I don’t want to go too much into the details of how a certain portion of the Czech population thinks that foreigners come here to take Czech jobs away. This belief exists to a (significant) degree, no matter how we feel about it. And regardless of where a hiring manager or your future boss stand on this issue politically, reminding them of this concept won’t evoke positive emotions. Even if they may not consciously realize that, it makes them feel bad. And your chances of landing a job are much higher, if you make the hiring person feel good about their first encounter with you.
6. Your job-hunting strategy clashes with Czech culture
Have you seen Czechs? Most of them have a great deal of control over their emotions. And before anyone accuses me of stereotyping Czechs – I’m only reflecting on my personal experience of living in this amazing country for over 13 years. In my books, Czechs are rock-stars of controlling their own emotions.
Keeping their cool (and acting cool) is almost like a sort of trait of their national culture. This sets the tone of communication that people here are used to – whether written or verbal. Calmness, rational approach – these are largely expected from someone who is looking to see themselves succeed in this country. Some, may even feel disrespected if they come across a stranger who is acting overly emotional and dramatic.
What you should do instead is simply about focusing on what’s relevant for every job opportunity you’re pursuing. Present yourself, sell your professional skills, communicate confidence and high value you can offer to a potential employer. Mention qualities and experiences that your potential boss could be looking for. There are many tools out there, paid and free, that can help you communicate your professional profile better. Among others, you can also consider our services, that are tailored for expats living in Czech Republic.
By portraying a clear vision of what your professional value is, your social media post / application / CV is more likely to resonate with a relevant employer. In turn, such company would view you as a relevant asset for their team, and it would be more likely to present you with a decent offer.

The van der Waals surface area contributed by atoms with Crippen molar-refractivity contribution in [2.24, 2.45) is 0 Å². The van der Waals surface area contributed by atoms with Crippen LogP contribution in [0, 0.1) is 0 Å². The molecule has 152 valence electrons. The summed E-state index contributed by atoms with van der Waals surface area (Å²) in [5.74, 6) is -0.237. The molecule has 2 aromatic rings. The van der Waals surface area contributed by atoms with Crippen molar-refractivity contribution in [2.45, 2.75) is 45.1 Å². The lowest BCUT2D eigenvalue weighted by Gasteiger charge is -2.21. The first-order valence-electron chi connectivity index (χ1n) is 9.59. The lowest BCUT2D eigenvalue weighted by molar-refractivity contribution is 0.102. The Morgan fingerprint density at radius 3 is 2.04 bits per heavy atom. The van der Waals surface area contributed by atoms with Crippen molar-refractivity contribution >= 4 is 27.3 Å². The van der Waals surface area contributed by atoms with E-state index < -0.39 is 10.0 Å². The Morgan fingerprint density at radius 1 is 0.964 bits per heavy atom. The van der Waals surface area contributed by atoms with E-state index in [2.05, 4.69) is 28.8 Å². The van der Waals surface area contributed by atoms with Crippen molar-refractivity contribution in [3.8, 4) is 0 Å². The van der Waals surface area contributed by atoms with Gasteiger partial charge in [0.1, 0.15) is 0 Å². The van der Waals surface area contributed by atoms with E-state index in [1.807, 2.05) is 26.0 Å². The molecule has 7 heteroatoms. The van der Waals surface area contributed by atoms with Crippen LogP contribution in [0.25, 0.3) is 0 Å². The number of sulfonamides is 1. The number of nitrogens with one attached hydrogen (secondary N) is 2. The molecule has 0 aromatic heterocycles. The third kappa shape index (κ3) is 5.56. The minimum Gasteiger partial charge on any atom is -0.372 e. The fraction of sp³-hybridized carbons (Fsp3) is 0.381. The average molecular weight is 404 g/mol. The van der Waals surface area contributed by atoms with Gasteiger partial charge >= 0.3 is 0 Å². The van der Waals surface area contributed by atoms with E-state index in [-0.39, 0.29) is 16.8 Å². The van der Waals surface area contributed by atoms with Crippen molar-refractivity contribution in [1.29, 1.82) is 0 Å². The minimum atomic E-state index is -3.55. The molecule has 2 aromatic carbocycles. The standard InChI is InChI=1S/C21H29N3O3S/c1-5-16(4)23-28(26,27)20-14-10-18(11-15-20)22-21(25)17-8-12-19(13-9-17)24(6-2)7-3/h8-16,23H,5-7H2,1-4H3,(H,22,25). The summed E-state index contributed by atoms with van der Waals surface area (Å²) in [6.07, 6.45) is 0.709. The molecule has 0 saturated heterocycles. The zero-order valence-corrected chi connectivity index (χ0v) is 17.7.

Final thoughts on “looking for any job” claims by foreigners
I am aware that many of my readers happened to say or post something along the lines of “I’m looking for any job” at least once in their life. I also understand that this post might make some of you feel uncomfortable. I’m sorry for that. It’s meant for your good!
I hope this guidance on your job-hunting strategy will help you find a job in Czech Republic more quickly. If it helps at least one person, that’s time well spent for me. By the way, if you found this article useful, consider supporting the project by buying me a coffee here. It took me 3 cups of coffee to write it – so, refilling the stock would be awesome. 🙂 And, if you are looking for a job in Prague, consider joining our group on Facebook where other professional expats like yourself post jobs regularly and network with each other.
Check out other articles about work in Prague
- Stop losing a part of your salary when using paid vacation days in Czech Republic
- How to get a Czech Republic work visa?
- Foreigner looking for any job in Czechia? That’s why you are still jobless!
- Czech Employee Card. How to change your employer without losing your card?
- Blue Card, Employee Card or work permit in Czech Republic – what’s the difference?